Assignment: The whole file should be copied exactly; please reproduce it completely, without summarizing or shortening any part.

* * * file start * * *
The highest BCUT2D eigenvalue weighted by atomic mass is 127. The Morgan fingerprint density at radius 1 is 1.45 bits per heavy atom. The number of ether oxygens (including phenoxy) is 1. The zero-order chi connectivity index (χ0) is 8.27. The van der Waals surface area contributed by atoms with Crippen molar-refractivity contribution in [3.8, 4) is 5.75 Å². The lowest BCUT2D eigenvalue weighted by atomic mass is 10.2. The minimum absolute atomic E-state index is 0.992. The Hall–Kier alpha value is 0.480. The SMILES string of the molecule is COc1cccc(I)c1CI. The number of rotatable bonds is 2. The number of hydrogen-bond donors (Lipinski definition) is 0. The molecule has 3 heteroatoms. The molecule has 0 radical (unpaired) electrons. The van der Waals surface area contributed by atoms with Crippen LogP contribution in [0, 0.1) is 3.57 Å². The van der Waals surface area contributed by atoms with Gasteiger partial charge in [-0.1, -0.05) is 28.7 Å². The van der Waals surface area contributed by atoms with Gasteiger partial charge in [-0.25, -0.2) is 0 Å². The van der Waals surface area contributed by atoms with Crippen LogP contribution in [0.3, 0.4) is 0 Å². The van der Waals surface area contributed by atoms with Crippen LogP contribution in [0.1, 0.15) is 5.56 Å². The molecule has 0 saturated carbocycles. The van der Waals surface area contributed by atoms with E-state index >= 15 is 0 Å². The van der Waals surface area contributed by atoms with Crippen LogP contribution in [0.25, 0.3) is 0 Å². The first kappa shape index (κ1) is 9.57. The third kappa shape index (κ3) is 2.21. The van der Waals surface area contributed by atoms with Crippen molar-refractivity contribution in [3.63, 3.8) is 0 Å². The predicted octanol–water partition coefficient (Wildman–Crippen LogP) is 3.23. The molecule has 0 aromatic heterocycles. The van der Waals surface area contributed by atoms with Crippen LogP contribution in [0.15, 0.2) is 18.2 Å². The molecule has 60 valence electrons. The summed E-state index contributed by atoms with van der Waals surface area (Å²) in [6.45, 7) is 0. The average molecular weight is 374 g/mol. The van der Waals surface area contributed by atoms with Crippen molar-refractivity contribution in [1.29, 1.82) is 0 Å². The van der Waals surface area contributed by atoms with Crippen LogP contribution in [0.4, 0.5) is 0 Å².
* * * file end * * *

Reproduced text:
The highest BCUT2D eigenvalue weighted by atomic mass is 127. The Morgan fingerprint density at radius 1 is 1.45 bits per heavy atom. The number of ether oxygens (including phenoxy) is 1. The zero-order chi connectivity index (χ0) is 8.27. The van der Waals surface area contributed by atoms with Crippen molar-refractivity contribution in [3.8, 4) is 5.75 Å². The lowest BCUT2D eigenvalue weighted by atomic mass is 10.2. The minimum absolute atomic E-state index is 0.992. The Hall–Kier alpha value is 0.480. The SMILES string of the molecule is COc1cccc(I)c1CI. The number of rotatable bonds is 2. The number of hydrogen-bond donors (Lipinski definition) is 0. The molecule has 3 heteroatoms. The molecule has 0 radical (unpaired) electrons. The van der Waals surface area contributed by atoms with Crippen LogP contribution in [0, 0.1) is 3.57 Å². The van der Waals surface area contributed by atoms with Gasteiger partial charge in [-0.1, -0.05) is 28.7 Å². The van der Waals surface area contributed by atoms with Gasteiger partial charge in [-0.25, -0.2) is 0 Å². The van der Waals surface area contributed by atoms with Crippen LogP contribution in [0.3, 0.4) is 0 Å². The van der Waals surface area contributed by atoms with Crippen LogP contribution in [0.1, 0.15) is 5.56 Å². The molecule has 0 saturated carbocycles. The van der Waals surface area contributed by atoms with E-state index >= 15 is 0 Å². The van der Waals surface area contributed by atoms with Crippen LogP contribution in [0.25, 0.3) is 0 Å². The first kappa shape index (κ1) is 9.57. The third kappa shape index (κ3) is 2.21. The van der Waals surface area contributed by atoms with Crippen molar-refractivity contribution in [3.63, 3.8) is 0 Å². The predicted octanol–water partition coefficient (Wildman–Crippen LogP) is 3.23. The molecule has 0 aromatic heterocycles. The van der Waals surface area contributed by atoms with Crippen LogP contribution in [0.15, 0.2) is 18.2 Å². The molecule has 60 valence electrons. The summed E-state index contributed by atoms with van der Waals surface area (Å²) in [6.45, 7) is 0. The average molecular weight is 374 g/mol. The van der Waals surface area contributed by atoms with Crippen molar-refractivity contribution in [1.29, 1.82) is 0 Å². The van der Waals surface area contributed by atoms with Crippen LogP contribution in [0.4, 0.5) is 0 Å².